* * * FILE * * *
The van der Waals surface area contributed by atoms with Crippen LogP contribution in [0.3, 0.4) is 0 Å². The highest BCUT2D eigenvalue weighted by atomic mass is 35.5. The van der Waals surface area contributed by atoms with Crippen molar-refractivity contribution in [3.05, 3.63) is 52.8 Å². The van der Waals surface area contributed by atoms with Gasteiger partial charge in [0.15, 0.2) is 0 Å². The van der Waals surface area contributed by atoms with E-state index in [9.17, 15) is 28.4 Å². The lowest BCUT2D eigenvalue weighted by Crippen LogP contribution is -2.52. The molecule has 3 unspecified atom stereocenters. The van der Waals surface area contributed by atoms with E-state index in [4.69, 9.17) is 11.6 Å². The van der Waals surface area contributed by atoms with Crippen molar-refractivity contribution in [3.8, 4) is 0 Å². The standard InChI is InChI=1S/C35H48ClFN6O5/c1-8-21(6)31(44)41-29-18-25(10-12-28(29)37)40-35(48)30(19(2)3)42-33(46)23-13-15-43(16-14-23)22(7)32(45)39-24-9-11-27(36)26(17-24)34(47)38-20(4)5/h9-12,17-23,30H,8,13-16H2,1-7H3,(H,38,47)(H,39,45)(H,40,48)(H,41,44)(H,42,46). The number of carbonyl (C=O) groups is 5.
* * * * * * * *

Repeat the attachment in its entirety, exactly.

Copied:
The van der Waals surface area contributed by atoms with Crippen LogP contribution in [0.3, 0.4) is 0 Å². The highest BCUT2D eigenvalue weighted by atomic mass is 35.5. The van der Waals surface area contributed by atoms with Crippen molar-refractivity contribution in [3.05, 3.63) is 52.8 Å². The van der Waals surface area contributed by atoms with Gasteiger partial charge in [0.15, 0.2) is 0 Å². The van der Waals surface area contributed by atoms with E-state index in [9.17, 15) is 28.4 Å². The lowest BCUT2D eigenvalue weighted by Crippen LogP contribution is -2.52. The molecule has 3 unspecified atom stereocenters. The van der Waals surface area contributed by atoms with E-state index in [4.69, 9.17) is 11.6 Å². The van der Waals surface area contributed by atoms with Crippen molar-refractivity contribution in [3.8, 4) is 0 Å². The standard InChI is InChI=1S/C35H48ClFN6O5/c1-8-21(6)31(44)41-29-18-25(10-12-28(29)37)40-35(48)30(19(2)3)42-33(46)23-13-15-43(16-14-23)22(7)32(45)39-24-9-11-27(36)26(17-24)34(47)38-20(4)5/h9-12,17-23,30H,8,13-16H2,1-7H3,(H,38,47)(H,39,45)(H,40,48)(H,41,44)(H,42,46). The number of carbonyl (C=O) groups is 5.